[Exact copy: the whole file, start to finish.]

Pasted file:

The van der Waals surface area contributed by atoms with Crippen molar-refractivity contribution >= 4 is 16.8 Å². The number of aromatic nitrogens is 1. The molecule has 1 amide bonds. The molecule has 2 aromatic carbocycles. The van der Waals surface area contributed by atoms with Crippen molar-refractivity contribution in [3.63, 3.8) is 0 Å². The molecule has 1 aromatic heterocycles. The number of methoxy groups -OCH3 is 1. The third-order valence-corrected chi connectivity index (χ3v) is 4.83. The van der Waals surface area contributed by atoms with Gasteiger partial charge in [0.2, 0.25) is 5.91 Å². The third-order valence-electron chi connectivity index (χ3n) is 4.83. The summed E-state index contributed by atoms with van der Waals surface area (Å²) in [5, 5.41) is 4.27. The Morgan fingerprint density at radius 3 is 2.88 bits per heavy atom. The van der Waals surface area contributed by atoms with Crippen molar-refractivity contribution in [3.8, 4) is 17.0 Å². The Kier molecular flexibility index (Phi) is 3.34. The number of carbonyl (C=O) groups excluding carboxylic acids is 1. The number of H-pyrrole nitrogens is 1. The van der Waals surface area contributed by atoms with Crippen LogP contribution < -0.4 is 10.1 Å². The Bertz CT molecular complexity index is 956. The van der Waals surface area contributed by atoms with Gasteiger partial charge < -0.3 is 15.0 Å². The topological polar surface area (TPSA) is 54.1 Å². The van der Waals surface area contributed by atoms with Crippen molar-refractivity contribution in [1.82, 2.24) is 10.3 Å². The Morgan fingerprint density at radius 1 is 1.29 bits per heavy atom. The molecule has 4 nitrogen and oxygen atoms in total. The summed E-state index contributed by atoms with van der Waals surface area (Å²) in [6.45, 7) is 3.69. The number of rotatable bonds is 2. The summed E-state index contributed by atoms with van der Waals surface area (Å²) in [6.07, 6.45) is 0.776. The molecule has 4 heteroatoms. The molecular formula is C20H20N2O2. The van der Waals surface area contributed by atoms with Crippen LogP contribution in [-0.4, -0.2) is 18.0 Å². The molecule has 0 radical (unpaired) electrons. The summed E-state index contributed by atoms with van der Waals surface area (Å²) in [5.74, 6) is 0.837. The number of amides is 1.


The van der Waals surface area contributed by atoms with Crippen molar-refractivity contribution >= 4 is 16.8 Å². The number of aromatic nitrogens is 1. The molecule has 1 amide bonds. The molecule has 2 aromatic carbocycles. The van der Waals surface area contributed by atoms with Crippen molar-refractivity contribution in [3.63, 3.8) is 0 Å². The molecule has 1 aromatic heterocycles. The number of methoxy groups -OCH3 is 1. The third-order valence-corrected chi connectivity index (χ3v) is 4.83. The van der Waals surface area contributed by atoms with Gasteiger partial charge in [0.2, 0.25) is 5.91 Å². The third-order valence-electron chi connectivity index (χ3n) is 4.83. The summed E-state index contributed by atoms with van der Waals surface area (Å²) in [5, 5.41) is 4.27. The Morgan fingerprint density at radius 3 is 2.88 bits per heavy atom. The van der Waals surface area contributed by atoms with Crippen molar-refractivity contribution in [3.8, 4) is 17.0 Å². The Kier molecular flexibility index (Phi) is 3.34. The number of carbonyl (C=O) groups excluding carboxylic acids is 1. The number of H-pyrrole nitrogens is 1. The van der Waals surface area contributed by atoms with Crippen LogP contribution < -0.4 is 10.1 Å². The Bertz CT molecular complexity index is 956. The van der Waals surface area contributed by atoms with Gasteiger partial charge < -0.3 is 15.0 Å². The topological polar surface area (TPSA) is 54.1 Å². The van der Waals surface area contributed by atoms with Crippen molar-refractivity contribution in [1.82, 2.24) is 10.3 Å². The Morgan fingerprint density at radius 1 is 1.29 bits per heavy atom. The molecule has 4 nitrogen and oxygen atoms in total. The summed E-state index contributed by atoms with van der Waals surface area (Å²) in [6.45, 7) is 3.69. The number of rotatable bonds is 2. The summed E-state index contributed by atoms with van der Waals surface area (Å²) in [6.07, 6.45) is 0.776. The molecule has 4 heteroatoms. The molecular formula is C20H20N2O2. The van der Waals surface area contributed by atoms with Crippen LogP contribution in [-0.4, -0.2) is 18.0 Å². The molecule has 0 radical (unpaired) electrons. The summed E-state index contributed by atoms with van der Waals surface area (Å²) in [5.74, 6) is 0.837. The number of amides is 1.